A group of divers came across something rather unusual while exploring the depths of a remote Underground Lake in Croatia. At a record-breaking depth of 370 feet (113 meters) the cave divers discovered Olms, scientifically known as Proteus anguinus. The creatures were dubbed "Baby Dragon" amphibians and were seen in a dark limestone cave. This is the deepest any Olms have ever been seen. Scientists expect to find them even deeper, but diving equipment and human limitations prohibit further exploration.

What are Olms?

Olms are very unique creatures.

Elusive and rare, these amphibians have adapted to live in complete darkness at extreme depths. They never see the light of day. Their pinkish-white bodies are long and snake-like, and they can grow up to 1 foot (0.3 meters) in length. Their native homelands are the Balkans and Italy. These small, slender animals are the largest species to dwell in underwater caves of the deep. They are also the only chordates (animal with a spine) to live in these conditions. Their skin has lost all pigmentation due to an adaptation of living underwater at extreme depths. Some people have called them "human fish" because their pinkish-white skin resembles the skin of Caucasian people. However, their most popular nickname is "Baby Dragons." This came out of local folklore and old wives tales.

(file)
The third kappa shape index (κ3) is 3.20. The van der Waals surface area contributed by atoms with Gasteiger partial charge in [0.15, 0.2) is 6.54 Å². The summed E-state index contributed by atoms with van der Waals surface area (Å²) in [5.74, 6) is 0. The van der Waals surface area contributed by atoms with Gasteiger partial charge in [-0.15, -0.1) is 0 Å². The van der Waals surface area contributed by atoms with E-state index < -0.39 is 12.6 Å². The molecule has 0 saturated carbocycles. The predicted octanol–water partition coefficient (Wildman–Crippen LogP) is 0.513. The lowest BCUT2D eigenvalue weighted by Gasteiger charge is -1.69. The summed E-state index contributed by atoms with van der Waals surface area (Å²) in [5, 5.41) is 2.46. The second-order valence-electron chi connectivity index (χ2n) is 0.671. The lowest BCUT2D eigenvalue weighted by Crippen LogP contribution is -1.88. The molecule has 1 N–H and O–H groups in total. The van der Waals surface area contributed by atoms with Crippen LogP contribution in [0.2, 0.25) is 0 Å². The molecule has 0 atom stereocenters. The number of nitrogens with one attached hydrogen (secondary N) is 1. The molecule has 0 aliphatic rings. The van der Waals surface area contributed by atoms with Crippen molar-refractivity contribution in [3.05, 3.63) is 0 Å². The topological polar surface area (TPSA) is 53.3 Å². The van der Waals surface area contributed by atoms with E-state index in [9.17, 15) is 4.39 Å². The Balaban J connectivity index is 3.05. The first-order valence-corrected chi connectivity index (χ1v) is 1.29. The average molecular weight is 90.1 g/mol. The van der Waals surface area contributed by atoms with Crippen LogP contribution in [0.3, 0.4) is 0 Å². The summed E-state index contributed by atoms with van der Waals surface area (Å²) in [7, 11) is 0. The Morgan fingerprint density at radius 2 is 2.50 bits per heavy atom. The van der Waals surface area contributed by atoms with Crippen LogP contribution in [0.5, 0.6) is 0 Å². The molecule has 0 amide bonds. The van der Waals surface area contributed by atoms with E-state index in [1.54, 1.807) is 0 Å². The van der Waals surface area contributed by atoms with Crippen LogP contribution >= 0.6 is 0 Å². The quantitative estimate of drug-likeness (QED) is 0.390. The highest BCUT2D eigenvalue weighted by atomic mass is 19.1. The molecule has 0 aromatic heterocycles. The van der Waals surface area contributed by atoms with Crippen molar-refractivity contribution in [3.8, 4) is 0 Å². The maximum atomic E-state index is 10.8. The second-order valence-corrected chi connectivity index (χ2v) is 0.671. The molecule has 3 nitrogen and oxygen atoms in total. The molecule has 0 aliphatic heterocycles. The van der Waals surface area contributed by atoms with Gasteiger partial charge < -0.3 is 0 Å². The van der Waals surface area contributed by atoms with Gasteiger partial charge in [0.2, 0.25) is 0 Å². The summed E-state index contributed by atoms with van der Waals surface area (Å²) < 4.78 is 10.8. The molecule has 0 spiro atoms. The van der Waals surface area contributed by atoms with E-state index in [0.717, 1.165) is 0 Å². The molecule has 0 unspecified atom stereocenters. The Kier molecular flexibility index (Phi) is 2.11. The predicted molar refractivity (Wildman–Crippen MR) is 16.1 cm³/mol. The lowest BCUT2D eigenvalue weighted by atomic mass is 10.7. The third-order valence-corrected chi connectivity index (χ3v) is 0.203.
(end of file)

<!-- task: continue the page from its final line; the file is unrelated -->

Sometimes the bodies of these rare creatures will wash up onto the shore. This has sparked the imaginations of many who didn't know what else to call them besides "Baby Dragons." They are blind, but their hearing and sense of smell are quite acute. They have three toes on their front feet, and only two toes on their hind feet.

They breathe via external gills located at the back of their heads. Their mouths are small with tiny teeth that work as a sieve to keep larger objects from going inside. The pinkness of their skin comes from the hue of their oxygen-rich blood.

Conservation Efforts

Not much is known about these rarely seen amphibians. Scientists are working hard to discover more information about these creatures.

They live in a limited area, and conservationists are concerned about whether or not they can be bred in captivity. Fearing for the habitat in which the Olms live, conservationists point to pollution and climate change as the main culprit in the Olms' potentially deadly future. Researchers are attempting to pinpoint where creatures like the elusive Olms live in order to help bring in new regulations to protect their habitats. While these are technically not real baby dragons, they are very important in scientific study and conservation of the planet.